Last night, I went to the Girl's Club Gallery with an Art Appreciation class. I love going on these kinds of field trips. I find these exhibitions to be restorative in so many ways.
Last night, the teacher of the Art Appreciation class introduced me as a fiber artist. I find it interesting that after all these years, my first response to being introduced as any kind of artist is to say, "Oh, I'm not really an artist." Even as I've been paid for my writing work, I tend to deflect being introduced as a poet or a writer. Yet anyone who knows me knows that I spend much of my day writing. I get up at an ungodly hour (in the eyes of most people) so that I have time to do my own writing. Then I go to work where I write e-mails and documents of all sorts. When there's time, I take breaks and work on my own writing. If we're still allowing people to have smoking breaks, then I shall claim my poetry breaks!
I used to think of myself as a fiber artist, back when I was doing more of that kind of art. Not only did I make quilts, but I made these assemblages out of cloth and fibers and often beads:
Once I made full-size quilts.
Now it seems to take forever to make a baby quilt.
So, let me think about what I've done since we moved to our new house. Could I still call myself a fiber artist?
I'm still thrilled by fibers, and I've been helping a friend as she devises cool scarves out of textured yarns, ribbons, and other threads. But I haven't done any of that myself.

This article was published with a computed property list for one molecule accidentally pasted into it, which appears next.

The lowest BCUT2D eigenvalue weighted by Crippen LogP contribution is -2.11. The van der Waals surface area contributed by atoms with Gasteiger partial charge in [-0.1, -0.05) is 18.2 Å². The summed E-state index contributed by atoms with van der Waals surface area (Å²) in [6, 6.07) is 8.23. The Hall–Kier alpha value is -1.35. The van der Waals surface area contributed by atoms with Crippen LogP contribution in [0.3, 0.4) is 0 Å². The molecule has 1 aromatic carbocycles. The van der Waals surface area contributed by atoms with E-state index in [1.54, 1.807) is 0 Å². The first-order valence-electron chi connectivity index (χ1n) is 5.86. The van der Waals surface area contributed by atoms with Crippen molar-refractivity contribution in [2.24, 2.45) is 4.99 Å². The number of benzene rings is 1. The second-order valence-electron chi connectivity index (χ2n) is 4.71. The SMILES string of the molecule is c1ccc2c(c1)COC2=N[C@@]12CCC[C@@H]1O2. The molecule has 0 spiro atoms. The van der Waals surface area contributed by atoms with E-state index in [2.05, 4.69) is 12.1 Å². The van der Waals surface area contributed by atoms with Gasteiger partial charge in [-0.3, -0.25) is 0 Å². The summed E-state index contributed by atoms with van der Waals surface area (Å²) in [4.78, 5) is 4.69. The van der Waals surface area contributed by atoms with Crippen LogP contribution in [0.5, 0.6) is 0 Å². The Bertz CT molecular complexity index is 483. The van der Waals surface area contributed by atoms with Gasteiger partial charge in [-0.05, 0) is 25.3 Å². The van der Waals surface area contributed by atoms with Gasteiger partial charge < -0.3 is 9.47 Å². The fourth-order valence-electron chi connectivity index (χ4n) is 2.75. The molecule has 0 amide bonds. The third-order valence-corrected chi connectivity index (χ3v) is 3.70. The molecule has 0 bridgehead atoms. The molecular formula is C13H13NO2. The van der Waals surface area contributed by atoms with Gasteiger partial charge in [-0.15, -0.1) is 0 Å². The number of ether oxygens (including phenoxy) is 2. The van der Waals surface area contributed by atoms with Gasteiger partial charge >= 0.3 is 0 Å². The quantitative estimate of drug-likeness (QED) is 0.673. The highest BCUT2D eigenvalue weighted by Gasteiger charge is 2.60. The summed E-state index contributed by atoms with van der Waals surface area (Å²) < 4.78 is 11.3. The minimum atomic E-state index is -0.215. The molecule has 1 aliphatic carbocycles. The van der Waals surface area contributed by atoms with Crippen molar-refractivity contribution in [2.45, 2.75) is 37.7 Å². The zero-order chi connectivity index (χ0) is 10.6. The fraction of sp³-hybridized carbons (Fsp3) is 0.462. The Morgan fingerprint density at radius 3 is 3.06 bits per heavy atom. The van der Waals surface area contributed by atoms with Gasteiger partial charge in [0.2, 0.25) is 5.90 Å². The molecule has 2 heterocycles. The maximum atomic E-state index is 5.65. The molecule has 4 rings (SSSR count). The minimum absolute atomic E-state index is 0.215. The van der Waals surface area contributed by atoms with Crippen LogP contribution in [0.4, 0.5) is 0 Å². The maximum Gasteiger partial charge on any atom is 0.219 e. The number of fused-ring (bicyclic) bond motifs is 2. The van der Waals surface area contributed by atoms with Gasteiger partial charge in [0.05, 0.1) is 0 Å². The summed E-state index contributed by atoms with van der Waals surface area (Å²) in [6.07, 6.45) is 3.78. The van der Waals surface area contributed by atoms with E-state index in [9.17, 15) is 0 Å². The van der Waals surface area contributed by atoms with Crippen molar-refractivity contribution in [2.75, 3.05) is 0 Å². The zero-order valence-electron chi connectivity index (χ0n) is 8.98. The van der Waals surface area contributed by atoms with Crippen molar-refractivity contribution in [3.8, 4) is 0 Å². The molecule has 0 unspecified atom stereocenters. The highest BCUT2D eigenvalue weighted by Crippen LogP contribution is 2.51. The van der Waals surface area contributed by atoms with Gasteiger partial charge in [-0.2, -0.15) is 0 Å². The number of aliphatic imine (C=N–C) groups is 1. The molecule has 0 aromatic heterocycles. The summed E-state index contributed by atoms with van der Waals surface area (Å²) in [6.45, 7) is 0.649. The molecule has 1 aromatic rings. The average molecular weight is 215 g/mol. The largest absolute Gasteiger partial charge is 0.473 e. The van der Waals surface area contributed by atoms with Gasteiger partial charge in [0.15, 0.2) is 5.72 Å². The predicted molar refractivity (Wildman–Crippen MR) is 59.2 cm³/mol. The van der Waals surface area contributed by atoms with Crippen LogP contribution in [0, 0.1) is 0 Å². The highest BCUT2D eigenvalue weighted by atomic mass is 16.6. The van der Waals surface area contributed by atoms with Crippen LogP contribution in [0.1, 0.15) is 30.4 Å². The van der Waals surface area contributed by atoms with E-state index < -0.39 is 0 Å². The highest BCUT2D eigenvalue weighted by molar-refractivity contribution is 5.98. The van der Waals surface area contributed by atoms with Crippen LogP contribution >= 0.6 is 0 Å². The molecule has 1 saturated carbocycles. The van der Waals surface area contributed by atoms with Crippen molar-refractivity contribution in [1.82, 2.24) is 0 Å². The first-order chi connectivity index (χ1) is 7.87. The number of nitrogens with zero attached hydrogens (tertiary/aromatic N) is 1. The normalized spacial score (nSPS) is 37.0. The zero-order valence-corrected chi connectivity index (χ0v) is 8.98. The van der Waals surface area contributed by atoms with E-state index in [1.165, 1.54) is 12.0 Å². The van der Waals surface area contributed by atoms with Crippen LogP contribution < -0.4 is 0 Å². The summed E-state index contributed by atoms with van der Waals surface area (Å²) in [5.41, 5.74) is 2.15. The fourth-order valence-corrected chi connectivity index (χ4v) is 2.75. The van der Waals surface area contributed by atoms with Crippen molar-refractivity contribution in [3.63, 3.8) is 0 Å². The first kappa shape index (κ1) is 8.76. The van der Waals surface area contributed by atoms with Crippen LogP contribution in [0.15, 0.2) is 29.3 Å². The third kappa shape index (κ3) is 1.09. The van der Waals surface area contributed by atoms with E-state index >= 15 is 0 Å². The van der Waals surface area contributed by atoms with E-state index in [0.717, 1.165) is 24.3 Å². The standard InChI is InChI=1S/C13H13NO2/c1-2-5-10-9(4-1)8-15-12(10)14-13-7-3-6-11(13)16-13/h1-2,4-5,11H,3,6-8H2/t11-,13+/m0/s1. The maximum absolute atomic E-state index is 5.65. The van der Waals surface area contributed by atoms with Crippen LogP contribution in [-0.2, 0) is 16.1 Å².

I've finished a baby quilt that I made myself, and I helped with another. I've also made curtains for the cottage, a project which took several week-ends. It's not exactly art, but I didn't work from a pattern, so it took a lot of plotting and planning.
In fact, it's important for me to remember that I had two big projects this fall that kept me from returning to other art forms. I helped my spouse reconstruct the cottage. And I learned how to teach online and then taught two classes. Those activities consumed a lot of free time.
Now that it looks like we'll be mandated to stay in our offices more than we once were, I wonder if there's a way to bring fiber arts into my work day. The benefit to creating with words is that it looks like I'm working on work projects, no matter what file is open. If I'm weaving a creation of fibers and beads, hmmm.
I'd like to do assemblage at work. Later, I'll post more pictures from last night's field trip, but I'm fascinated by the work of Samantha Salzinger who creates small vistas and then photographs them from a very close frame. So you might end up with this picture that looks like a volcanic explosion but it's actually a creation made of cotton and paint in a shoebox:
Could I do this at work? Hmmm.
Speaking of work, it's time for me to get ready for spin class and then work. I will continue to think about how to weave art projects of all sorts into the fabric of my days, regardless of where I spend those days.
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